US denounces UN report on Iran general's 'unlawful' killing

Claiming self-defence, President Trump ordered a drone attack on Iran's General Soleimani in Baghdad in January.

    General Qassem Soleimani was killed in an air raid near Baghdad airport in Iraq on January 3 [Thaier al-Sudani/Reuters]
    General Qassem Soleimani was killed in an air raid near Baghdad airport in Iraq on January 3 [Thaier al-Sudani/Reuters]

    The United States lashed out on Wednesday at a United Nations probe into the American drone attack that killed a top Iranian general, saying it gave "a pass to terrorists".

    US President Donald Trump ordered the killing of Iran's General Qassem Soleimani in a January attack near Baghdad's international airport. The incident stoked fears of an all-out conflict between Iran and the US.

    The US air raid that killed Soleimani and others in his convoy was "unlawful" and an "arbitrary killing" that violated the UN charter, the UN expert on extrajudicial killings, Agnes Callamard, concluded in a report on Tuesday.

    She said the US provided no evidence "an imminent attack" against American interests was being planned and, therefore, its "self-defence" justification did not apply.

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    Washington had accused Soleimani of masterminding attacks by Iranian-aligned armed fighters on US forces in the region.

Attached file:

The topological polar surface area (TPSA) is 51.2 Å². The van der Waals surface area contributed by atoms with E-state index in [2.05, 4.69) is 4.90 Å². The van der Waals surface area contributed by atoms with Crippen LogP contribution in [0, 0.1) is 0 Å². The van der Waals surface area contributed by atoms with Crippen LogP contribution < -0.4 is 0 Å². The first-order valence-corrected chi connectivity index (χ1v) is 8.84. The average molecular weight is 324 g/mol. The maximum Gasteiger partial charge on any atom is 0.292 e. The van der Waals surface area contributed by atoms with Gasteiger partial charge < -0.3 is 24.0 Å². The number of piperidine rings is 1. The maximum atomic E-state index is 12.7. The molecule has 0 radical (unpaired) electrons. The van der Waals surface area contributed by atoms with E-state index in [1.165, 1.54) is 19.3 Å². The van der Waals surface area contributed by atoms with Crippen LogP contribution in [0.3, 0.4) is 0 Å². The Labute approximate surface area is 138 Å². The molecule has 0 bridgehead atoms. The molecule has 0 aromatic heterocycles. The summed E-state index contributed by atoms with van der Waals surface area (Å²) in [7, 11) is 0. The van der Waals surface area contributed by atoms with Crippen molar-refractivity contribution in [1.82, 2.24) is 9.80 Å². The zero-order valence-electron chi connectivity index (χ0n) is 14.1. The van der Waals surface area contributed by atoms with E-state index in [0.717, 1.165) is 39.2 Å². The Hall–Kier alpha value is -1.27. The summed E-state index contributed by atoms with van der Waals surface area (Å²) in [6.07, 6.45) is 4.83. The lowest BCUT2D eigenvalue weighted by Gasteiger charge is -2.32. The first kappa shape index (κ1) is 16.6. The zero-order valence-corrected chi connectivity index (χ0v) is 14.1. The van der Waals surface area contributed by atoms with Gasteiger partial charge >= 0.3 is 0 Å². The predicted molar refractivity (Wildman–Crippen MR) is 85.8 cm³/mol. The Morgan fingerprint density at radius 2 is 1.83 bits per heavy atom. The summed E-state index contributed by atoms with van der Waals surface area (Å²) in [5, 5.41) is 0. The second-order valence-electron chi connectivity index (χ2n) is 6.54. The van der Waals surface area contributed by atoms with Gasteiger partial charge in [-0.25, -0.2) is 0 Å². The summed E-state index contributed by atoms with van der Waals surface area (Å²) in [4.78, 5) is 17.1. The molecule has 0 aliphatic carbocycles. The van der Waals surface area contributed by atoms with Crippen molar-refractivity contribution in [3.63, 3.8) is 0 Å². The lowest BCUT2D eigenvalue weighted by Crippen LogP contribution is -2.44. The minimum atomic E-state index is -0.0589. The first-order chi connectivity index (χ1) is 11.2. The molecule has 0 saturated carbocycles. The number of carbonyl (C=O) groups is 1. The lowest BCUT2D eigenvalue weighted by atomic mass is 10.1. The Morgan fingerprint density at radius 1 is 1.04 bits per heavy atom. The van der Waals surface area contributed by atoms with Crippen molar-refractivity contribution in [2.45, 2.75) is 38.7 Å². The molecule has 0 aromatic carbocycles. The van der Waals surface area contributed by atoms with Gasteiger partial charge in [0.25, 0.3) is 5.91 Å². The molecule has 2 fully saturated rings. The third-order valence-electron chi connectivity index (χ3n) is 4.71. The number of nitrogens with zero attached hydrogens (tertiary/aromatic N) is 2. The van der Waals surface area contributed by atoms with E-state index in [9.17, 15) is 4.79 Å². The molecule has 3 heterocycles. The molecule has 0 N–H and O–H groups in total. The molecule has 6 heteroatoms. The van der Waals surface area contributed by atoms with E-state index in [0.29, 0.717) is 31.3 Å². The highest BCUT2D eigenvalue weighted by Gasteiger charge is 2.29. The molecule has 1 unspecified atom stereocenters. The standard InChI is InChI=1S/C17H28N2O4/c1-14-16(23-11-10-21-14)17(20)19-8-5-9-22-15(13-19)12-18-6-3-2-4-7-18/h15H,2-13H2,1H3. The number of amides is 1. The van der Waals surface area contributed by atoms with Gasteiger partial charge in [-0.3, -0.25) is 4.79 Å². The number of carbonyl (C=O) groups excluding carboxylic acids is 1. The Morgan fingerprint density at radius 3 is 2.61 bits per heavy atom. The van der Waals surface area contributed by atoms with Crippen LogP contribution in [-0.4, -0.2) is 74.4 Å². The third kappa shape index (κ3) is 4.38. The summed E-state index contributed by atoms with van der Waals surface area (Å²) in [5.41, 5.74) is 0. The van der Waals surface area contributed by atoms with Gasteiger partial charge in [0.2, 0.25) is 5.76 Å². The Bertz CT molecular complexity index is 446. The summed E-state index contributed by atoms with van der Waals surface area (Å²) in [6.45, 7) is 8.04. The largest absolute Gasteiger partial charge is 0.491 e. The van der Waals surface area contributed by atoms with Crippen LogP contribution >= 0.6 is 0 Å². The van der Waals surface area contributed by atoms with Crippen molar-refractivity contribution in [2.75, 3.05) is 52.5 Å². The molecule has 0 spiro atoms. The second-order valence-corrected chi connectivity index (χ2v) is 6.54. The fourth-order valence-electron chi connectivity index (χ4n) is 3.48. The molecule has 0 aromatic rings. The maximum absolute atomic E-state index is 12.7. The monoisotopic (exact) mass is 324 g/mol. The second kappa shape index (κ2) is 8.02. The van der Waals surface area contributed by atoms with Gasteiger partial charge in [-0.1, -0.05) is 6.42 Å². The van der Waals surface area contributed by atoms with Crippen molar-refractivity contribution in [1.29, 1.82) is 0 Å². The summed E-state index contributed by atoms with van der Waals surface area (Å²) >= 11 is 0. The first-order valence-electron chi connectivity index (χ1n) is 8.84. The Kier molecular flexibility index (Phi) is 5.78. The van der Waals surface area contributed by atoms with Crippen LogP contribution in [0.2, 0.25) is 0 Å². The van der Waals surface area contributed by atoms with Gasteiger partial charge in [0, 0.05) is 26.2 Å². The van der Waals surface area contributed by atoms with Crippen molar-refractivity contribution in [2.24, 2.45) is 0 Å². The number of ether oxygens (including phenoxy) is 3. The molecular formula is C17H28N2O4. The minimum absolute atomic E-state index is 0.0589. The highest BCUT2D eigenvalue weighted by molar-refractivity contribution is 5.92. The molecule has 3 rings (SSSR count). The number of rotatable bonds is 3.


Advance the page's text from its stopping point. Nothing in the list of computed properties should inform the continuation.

'Tendentious and tedious'

    Callamard's report on targeted killings through armed drones - about half of which deals with the Soleimani case - is to be presented to the UN Human Rights Council session in Geneva on Thursday.

    The US withdrew from the council in 2018.

    US State Department spokeswoman Morgan Ortagus on Wednesday called Callamard's report dishonest.

    "It takes a special kind of intellectual dishonesty to issue a report condemning the United States for acting in self-defence while whitewashing General Soleimani's notorious past as one of the world's deadliest terrorists," Ortagus told reporters. 

    "This tendentious and tedious report undermines human rights by giving a pass to terrorists and it proves once again why American was right to leave the council."  

    The January 3 drone attack was the first known incident in which a nation invoked self-defence as a justification for an attack against a state actor in the territory of a third country, Callamard said.

    An Iranian prosecutor last week issued an arrest warrant for Trump and asked Interpol to help execute it over Soleimani's killing. US-Iran envoy Brian Hook described the move as a "propaganda stunt".

     

    The killing of Soleimani - who headed the Quds Force, the foreign operations arm of Iran's elite Islamic Revolutionary Guard Corps - set of weeks of serious tensions with concerns it could escalate to a full-scale war.

    Tehran retaliated by firing a volley of ballistic missiles at US troops stationed in Iraq. While the attack on the western Iraqi base of Ain al-Assad killed no US soldiers, dozens suffered brain trauma.

    After the retaliatory attacks, tensions between the US and Iran subsided. 

    What's behind the Qassem Soleimani assassination? | Start Here

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    SOURCE: Al Jazeera and news agencies